2019 has been a banner year for worker rights in California. One important development that might have gotten lost in the shuffle amid all the rest was the passage of AB738 in September. Effective Jan. 1, 2020, home daycare providers will have the right to form, join and participate in unions. Our Los Angeles employment attorneys know this is a right home-based child care providers have been pursuing for almost two decades. In the lead up to Governor Newsom’s signing the bill, there had been five gubernatorial vetoes of similar bills.
As KCRW.com reports, most of the workers in the industry are women of color who own and operate their own businesses. Yet some lawmakers in the past had taken to routinely calling them “babysitters.” These workers comprise roughly half of the state’s 200,000 early childhood education workers
One of the main reasons they wanted to unionize was to gather bargaining power to finally address subsidized payments – both the amount and method. Reimbursement for individual childcare workers is low to start. When the government steps in to subsidize daycare payments for low-income families, it’s below market rate. On top of that, the way these workers are paid is complex and ultimately problematic because it often results in some workers not being paid for months at a time. Earning enough to survive – let alone run a business, pay taxes, etc. – can be very difficult.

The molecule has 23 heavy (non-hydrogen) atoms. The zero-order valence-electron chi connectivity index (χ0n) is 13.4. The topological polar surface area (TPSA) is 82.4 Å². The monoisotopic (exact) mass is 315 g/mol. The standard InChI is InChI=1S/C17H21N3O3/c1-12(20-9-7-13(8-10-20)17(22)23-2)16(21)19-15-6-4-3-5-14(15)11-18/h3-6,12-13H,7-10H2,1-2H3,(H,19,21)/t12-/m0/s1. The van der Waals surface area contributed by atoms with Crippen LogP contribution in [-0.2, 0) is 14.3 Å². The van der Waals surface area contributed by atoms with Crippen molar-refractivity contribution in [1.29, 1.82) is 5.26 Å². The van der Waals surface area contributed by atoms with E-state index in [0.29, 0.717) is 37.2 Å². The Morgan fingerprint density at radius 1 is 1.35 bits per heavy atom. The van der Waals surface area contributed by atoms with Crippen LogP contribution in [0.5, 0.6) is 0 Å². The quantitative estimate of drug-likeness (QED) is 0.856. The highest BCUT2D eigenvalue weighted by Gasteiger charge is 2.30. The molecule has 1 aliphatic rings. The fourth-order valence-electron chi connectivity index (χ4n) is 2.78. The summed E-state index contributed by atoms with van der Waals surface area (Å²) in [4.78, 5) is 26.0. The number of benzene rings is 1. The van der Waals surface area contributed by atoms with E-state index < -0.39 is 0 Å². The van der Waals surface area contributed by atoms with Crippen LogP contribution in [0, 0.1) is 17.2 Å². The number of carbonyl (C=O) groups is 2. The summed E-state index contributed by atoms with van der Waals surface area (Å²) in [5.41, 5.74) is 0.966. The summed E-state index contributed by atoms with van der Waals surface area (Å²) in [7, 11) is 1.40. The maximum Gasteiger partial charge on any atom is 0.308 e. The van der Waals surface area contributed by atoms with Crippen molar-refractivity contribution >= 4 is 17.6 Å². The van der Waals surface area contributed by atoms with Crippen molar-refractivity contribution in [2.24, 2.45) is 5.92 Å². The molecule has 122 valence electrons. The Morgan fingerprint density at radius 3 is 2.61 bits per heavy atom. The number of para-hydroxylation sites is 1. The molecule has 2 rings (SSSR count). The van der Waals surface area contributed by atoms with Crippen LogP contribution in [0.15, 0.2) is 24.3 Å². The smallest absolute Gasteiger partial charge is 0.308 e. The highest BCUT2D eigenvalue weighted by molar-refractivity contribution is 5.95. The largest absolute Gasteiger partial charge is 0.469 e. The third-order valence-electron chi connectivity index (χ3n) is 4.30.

The Economic Policy Institute reports that most of the more than 27,000 licensed family child care providers in California barely earn minimum wage. Unions will allow these workers to better negotiate compensation with the government, as well as other entities like health insurance companies, liability insurance companies, etc. Continue Reading ›